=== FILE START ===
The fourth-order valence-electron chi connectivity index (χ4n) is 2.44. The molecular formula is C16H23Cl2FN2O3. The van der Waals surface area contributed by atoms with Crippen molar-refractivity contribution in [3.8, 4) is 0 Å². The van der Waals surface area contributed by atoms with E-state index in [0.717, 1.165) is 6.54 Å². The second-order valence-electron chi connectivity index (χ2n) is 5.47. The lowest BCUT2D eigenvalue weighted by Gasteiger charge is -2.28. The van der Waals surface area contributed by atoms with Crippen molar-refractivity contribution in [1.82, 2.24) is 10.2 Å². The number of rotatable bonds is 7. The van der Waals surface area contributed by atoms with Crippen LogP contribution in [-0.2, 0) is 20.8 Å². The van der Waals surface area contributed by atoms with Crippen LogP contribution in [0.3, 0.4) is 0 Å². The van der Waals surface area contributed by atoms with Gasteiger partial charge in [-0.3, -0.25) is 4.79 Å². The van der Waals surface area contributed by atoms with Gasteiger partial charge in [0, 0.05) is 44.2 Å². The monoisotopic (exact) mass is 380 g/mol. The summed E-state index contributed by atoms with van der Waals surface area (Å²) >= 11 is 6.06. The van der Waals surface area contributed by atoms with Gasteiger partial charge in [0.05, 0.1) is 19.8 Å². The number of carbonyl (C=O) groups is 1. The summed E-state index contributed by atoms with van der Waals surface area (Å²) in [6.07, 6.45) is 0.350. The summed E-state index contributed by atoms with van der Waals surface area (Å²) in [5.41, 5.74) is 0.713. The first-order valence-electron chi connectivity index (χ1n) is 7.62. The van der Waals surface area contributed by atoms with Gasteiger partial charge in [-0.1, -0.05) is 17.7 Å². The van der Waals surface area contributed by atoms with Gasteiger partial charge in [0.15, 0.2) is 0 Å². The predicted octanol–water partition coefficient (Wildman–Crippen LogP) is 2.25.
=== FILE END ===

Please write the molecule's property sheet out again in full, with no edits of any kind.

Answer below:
The fourth-order valence-electron chi connectivity index (χ4n) is 2.44. The molecular formula is C16H23Cl2FN2O3. The van der Waals surface area contributed by atoms with Crippen molar-refractivity contribution in [3.8, 4) is 0 Å². The van der Waals surface area contributed by atoms with E-state index in [0.717, 1.165) is 6.54 Å². The second-order valence-electron chi connectivity index (χ2n) is 5.47. The lowest BCUT2D eigenvalue weighted by Gasteiger charge is -2.28. The van der Waals surface area contributed by atoms with Crippen molar-refractivity contribution in [1.82, 2.24) is 10.2 Å². The number of rotatable bonds is 7. The van der Waals surface area contributed by atoms with Crippen LogP contribution in [-0.2, 0) is 20.8 Å². The van der Waals surface area contributed by atoms with Crippen LogP contribution in [0.3, 0.4) is 0 Å². The van der Waals surface area contributed by atoms with Gasteiger partial charge in [-0.3, -0.25) is 4.79 Å². The van der Waals surface area contributed by atoms with Gasteiger partial charge in [0, 0.05) is 44.2 Å². The monoisotopic (exact) mass is 380 g/mol. The summed E-state index contributed by atoms with van der Waals surface area (Å²) >= 11 is 6.06. The van der Waals surface area contributed by atoms with Gasteiger partial charge in [0.05, 0.1) is 19.8 Å². The number of carbonyl (C=O) groups is 1. The summed E-state index contributed by atoms with van der Waals surface area (Å²) in [6.07, 6.45) is 0.350. The summed E-state index contributed by atoms with van der Waals surface area (Å²) in [5.41, 5.74) is 0.713. The first-order valence-electron chi connectivity index (χ1n) is 7.62. The van der Waals surface area contributed by atoms with Gasteiger partial charge in [-0.1, -0.05) is 17.7 Å². The van der Waals surface area contributed by atoms with Gasteiger partial charge in [0.15, 0.2) is 0 Å². The predicted octanol–water partition coefficient (Wildman–Crippen LogP) is 2.25.